By using this website, you agree to our use of cookies to enhance your experience.


New survey provides landlords with a chance to shape the future of the PRS

Following the government’s recent announcement that it is to consult on ending Section 21 repossessions, the Residential Landlords Association (RLA) is arguing strongly that landlords need to be confident that they can swiftly and easily repossess a property for legitimate reasons such as tenant rent arrears, anti-social behaviour and wanting to sell the property.

The RLA has today launched a major new survey designed to help landlords shape the future direction of the sector.

It will give landlords the opportunity to explain their experiences and frustrations in the current system and what they need to maintain their confidence at a time when the demand for rented housing is outstripping supply.


The survey also looks at what measures might be needed to mitigate the difficulties likely to be caused by the government’s plans and the problems landlords face when repossessing properties through the courts.

David Smith, policy director for the RLA, commented: “The system needs to be fair to both landlords and tenants. The majority of landlords do a good job and it is vital that they have the confidence to provide the homes to rent we desperately need.

“This survey provides an important opportunity for landlords to shape the future of the sector and ensure that it works for them every bit as much as it does for tenants.”

Want to comment on this story? If so...if any post is considered to victimise, harass, degrade or intimidate an individual or group of individuals on any basis, then the post may be deleted and the individual immediately banned from posting in future.

Poll: Do you think the RLA's survey will help landlords shape the future direction of the sector?


  • icon
    • N P
    • 23 April 2019 11:06 AM

    I’m a member of the RLA and filled in this survey. However from what I have seen in the past the government will do what they want to regardless of consultation outcomes. So unfortunately I think this will make little difference. Why else is a government planning to overhaul S21 when even the evidence it relies on shows that 90-95% of tenancies are ended by the tenant... It’s not because the system is broken. It’s because it’s a vote winner which it desperately needs.


    And the remaining 5 - 10 % were ended because the tenant didn't pay the rent.

  • icon
    • 23 April 2019 14:54 PM

    Most tenants are booted out because of rent default.
    If S21 goes then S8 needs to be beefed up.
    This is the way I would do it.
    On the basis that rent is usually paid in advance by 1 month I would retain the current S8 process with a small change.
    So after 1 month and 1 day if the tenant has not paid the FULL CONTRACTUAL rent then a S 8 notice is issued.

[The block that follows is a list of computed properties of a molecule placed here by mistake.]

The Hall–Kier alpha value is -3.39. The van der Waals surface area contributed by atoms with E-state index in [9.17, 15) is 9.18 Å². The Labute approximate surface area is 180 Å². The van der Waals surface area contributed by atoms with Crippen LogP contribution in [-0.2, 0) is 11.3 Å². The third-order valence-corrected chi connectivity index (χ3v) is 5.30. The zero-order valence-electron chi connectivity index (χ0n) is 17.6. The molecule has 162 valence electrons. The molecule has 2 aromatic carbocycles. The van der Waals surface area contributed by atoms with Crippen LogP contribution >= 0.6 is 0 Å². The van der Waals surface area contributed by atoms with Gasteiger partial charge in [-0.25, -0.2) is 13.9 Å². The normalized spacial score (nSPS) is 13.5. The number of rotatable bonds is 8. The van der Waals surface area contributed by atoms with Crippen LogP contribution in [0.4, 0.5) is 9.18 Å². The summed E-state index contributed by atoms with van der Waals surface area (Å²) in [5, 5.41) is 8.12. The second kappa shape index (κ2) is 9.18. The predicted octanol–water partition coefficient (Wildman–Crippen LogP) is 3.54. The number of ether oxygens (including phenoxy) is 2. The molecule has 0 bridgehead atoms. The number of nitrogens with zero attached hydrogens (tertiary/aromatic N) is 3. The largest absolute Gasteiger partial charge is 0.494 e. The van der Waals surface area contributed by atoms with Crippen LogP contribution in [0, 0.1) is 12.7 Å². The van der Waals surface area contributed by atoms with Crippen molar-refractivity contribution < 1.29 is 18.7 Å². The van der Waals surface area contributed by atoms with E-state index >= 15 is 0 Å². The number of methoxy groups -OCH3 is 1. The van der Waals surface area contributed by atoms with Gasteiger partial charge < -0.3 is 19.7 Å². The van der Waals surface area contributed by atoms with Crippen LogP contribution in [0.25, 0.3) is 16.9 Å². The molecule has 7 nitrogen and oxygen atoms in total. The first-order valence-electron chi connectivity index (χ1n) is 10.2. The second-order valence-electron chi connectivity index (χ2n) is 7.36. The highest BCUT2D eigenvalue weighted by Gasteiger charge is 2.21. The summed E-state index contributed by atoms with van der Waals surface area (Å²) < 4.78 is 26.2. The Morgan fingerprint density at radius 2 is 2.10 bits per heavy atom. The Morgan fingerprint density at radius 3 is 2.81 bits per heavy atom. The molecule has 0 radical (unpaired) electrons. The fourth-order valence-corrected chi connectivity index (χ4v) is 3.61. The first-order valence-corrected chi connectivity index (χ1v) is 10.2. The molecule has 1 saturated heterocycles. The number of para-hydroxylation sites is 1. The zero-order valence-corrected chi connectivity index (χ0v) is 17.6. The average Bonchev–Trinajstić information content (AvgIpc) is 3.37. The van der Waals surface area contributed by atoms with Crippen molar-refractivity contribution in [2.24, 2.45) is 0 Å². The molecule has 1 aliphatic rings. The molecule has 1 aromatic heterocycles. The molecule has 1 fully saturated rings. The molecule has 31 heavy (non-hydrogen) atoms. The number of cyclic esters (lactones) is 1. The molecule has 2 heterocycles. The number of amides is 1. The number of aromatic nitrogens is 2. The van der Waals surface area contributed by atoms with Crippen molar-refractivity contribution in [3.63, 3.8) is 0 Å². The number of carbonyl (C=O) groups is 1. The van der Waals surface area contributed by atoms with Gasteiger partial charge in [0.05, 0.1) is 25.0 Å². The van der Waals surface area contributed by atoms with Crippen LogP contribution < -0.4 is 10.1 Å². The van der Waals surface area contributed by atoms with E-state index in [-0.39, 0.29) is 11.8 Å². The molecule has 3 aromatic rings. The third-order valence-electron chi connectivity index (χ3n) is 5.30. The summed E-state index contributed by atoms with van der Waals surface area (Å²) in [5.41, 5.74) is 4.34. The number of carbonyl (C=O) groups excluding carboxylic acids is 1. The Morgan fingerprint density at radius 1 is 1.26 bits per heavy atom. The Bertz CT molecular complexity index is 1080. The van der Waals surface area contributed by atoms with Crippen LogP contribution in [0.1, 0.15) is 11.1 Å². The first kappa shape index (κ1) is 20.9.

If the arrears are not reduced to 1 month of arrears then 14 days later the LL may remove the tenant with police assistance if necessary.
    If thr tenant reduces the arrears to 1 month then this fast track eviction could not occur.
    After about 6 rent defaults the LL could pursue S8 Ground for persistent rent defaults.
    Using this strategy the maximum rent arrears a tenant could ever run up would be 1 month.
    Obviously many tenants would game the system and reduce rent arrears to 1 month.
    Whilst unacceptable at least the LL should have sufficient deposit to use for mortgage payments in absence of rent.
    If the tenant hasn't paid the 2nd month's rent by the 15th day they will be removed by police if they refuse to obey the LL to vacate.
    If the tenant refused to vacate and police removed them there is little chance of the council housing the rent defaulting tenant who would be considered by the council to have made themselves INTENTIONALLY HOMELESS!!

  • icon

    S21 was brought in for a reason and it was almost impossible to get some where to rent at that time, because if you let to someone at that time they immediately became a sitting Tenant so that didn’t work did it. I had campaigned for years for the 1988 Act & only for Sir George Young championed it, there would be no letting business, do they really want us back there again. There is never a mention of the huge tax contribution we make, it seems to me we are frowned upon, the Benefit claimant has the whip hand. Before the 1988 Act I had to and source my Tenants via Ltd Companies which gave some small level of protection.

  • icon
    • 23 April 2019 15:58 PM

    For 50% of the BTL sector which is mortgaged many LL may have no alternative than to sell.
    Lenders will not wish to be left with the prverbial sitting tenant.
    They just as LL require the ability to repossess a property.
    If the LL is constrained from doing this then Lenders must consider that BTL is NOT a viable business.
    BTL using mortgages is entirely founded on the ability of the LL to recover their property anytime they want.
    Lenders have based BTL mortgages on this simple fact.
    Lenders could well call in loans.
    The idea of a sitting tenant is enough for LL to sell up or change from an AST business model irrespective of what lender conditions are.
    There would be mass breach of lender conditions as there currently exists with CTL for resi mortgages; AirBnB and DSS tenants.
    It is lenders that are in charge.
    What they think will decide the future of the leveraged PRS


Please login to comment

MovePal MovePal MovePal
sign up